I have yet to experience a lovingkindness so pure and unwavering as that which pours from the hearts of these two women toward me. When every nook of my life contradicted every cranny of their Christian faith, neither flinched in their affection for me. I began partying hard and engaging in homosexual behavior in 2008. They didn’t approve of my behavioral patterns, but they continued to express both their love and their faith to me.
Amy and I never had a conversation explicitly about my sexuality and lifestyle choices until after I converted to Christianity in late 2010. But because I unashamedly broadcasted my life through social media, she was very much aware. She would send me messages on MySpace, telling me that she loved me and was continuing to pray for me. She encouraged me to pray, as well. She gently, but often, reminded me of the goodness of God and said living for him is the best way to live.
When Beth learned that I had exited the closet, she called me and asked me to come to her store so we could talk about “all the changes in my life.” I drove over there reluctantly, dreading the awkward and possibly contentious conversation that awaited me. When I walked in, she welcomed me with her usual warmth and kindness. I was expecting her to preach at me, but she didn’t. She allowed me to talk freely, and even asked some questions about the guy I was dating at the time. I remember her saying he sounded like a nice young man. But at the end of the conversation, she echoed the words of Amy and told me that living for God was the best way to live. Before I left, she asked me to remember one thing: if I ever decided I wanted to turn away from this way of life and live for Jesus instead, I could. She said God would gladly receive me and work mightily in my life. Her words stuck to my heart like glue. Though I didn’t consciously choose to do so, I did remember that “one thing.” All the time, I remembered it.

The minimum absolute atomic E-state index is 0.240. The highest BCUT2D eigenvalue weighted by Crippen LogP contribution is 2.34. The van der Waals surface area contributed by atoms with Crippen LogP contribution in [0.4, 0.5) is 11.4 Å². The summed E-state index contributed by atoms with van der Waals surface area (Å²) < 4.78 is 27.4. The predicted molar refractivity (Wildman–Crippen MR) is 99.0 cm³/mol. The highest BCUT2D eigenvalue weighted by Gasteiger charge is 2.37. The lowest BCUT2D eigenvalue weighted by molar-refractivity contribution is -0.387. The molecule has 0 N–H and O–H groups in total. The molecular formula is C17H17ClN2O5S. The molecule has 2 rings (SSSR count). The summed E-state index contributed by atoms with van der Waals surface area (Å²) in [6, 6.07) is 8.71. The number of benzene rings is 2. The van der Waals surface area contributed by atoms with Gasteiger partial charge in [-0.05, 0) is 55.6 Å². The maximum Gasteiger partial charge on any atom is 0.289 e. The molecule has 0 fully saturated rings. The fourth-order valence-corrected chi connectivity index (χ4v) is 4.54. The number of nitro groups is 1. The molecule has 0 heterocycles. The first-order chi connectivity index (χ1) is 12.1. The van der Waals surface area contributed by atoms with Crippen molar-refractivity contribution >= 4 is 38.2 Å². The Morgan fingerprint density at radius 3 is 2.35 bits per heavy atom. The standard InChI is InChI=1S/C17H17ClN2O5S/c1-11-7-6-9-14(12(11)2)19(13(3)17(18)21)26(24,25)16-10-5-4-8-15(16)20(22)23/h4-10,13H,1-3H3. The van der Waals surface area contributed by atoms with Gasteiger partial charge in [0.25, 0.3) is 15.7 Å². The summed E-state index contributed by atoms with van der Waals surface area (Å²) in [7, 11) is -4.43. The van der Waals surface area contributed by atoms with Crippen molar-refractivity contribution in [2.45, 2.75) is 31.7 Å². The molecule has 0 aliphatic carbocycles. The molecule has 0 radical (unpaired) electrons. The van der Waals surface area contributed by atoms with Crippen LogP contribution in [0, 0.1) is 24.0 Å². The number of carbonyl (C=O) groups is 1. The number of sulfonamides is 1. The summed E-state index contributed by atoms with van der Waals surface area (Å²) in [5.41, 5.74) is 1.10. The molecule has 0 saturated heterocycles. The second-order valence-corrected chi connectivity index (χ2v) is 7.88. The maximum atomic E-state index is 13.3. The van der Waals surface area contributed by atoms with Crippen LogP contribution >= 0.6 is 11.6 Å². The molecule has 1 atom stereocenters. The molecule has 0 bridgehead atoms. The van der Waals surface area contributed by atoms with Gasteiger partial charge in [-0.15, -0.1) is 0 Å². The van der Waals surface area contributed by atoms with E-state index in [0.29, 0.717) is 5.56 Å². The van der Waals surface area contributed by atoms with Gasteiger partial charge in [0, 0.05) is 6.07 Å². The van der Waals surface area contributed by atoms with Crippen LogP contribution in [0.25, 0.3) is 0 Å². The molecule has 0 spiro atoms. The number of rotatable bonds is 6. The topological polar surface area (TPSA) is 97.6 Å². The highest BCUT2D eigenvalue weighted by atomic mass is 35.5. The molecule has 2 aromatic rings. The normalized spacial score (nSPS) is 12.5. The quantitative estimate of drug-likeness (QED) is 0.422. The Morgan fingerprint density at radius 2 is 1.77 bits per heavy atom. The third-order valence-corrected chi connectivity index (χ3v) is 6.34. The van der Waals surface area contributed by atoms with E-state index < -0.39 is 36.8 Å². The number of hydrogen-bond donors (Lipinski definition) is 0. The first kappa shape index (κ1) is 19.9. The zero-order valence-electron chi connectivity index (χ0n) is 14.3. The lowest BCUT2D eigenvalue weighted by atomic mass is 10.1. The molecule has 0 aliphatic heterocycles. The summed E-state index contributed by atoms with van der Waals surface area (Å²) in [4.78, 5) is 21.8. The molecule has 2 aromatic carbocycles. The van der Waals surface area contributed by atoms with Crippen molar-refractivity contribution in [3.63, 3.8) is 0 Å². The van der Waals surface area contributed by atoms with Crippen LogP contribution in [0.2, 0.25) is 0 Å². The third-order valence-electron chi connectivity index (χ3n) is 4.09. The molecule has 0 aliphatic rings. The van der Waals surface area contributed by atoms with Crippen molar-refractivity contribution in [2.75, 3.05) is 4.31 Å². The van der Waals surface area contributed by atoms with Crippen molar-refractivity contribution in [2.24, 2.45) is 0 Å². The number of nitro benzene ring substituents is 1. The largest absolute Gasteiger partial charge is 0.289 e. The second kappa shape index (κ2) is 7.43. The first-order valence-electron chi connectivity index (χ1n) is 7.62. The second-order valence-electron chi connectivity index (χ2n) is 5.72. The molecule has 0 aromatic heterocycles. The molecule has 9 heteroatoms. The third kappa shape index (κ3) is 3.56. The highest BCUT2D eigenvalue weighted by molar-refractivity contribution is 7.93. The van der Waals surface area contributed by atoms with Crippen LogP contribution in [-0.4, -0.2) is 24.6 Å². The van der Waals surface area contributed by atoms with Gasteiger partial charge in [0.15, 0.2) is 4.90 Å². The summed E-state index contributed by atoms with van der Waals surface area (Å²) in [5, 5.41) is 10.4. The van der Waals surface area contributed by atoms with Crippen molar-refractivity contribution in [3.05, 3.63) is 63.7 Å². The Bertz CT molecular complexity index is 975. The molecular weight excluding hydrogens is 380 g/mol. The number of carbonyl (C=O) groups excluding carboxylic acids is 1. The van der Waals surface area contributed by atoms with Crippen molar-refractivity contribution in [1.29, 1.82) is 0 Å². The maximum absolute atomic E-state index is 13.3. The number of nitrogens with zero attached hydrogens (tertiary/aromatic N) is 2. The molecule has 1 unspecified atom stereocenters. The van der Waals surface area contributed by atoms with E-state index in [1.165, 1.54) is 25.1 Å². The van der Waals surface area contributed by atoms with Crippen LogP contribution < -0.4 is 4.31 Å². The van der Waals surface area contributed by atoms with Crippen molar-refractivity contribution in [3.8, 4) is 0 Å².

When I think back on the last two and a half decades, I can now see how much these two women played a role in the development of my personal faith in Christ. Though I didn’t believe in Jesus until I was twenty-one, I was continually confronted with his reality because of the visible faiths of Amy and Beth. Though my childhood was riddled with pain and dysfunction, the love of God was tangibly present in my life through the love of Amy and Beth. Though I plugged my ears to biblical teaching in my young adult years, the truth and mercy of God were regularly communicated to me through Amy and Beth’s presence in my life. These two women are heroes—they are my heroes.
The world doesn’t necessarily need more big name preachers or televangelists or even vocational ministers (though more of those wouldn’t hurt!). The world needs more everyday spiritual giants like Amy and Beth. The Kingdom of God doesn’t advance primarily on the backs of those who stand on well-lit stages but on the backs of everyday folks who aren’t ashamed to let their lights shine (Matthew 5:16).
I hope that my sojourning through this world will be half as fruitful as the lives my aunt and grandmother have lived (and are still living) for the glory of Jesus.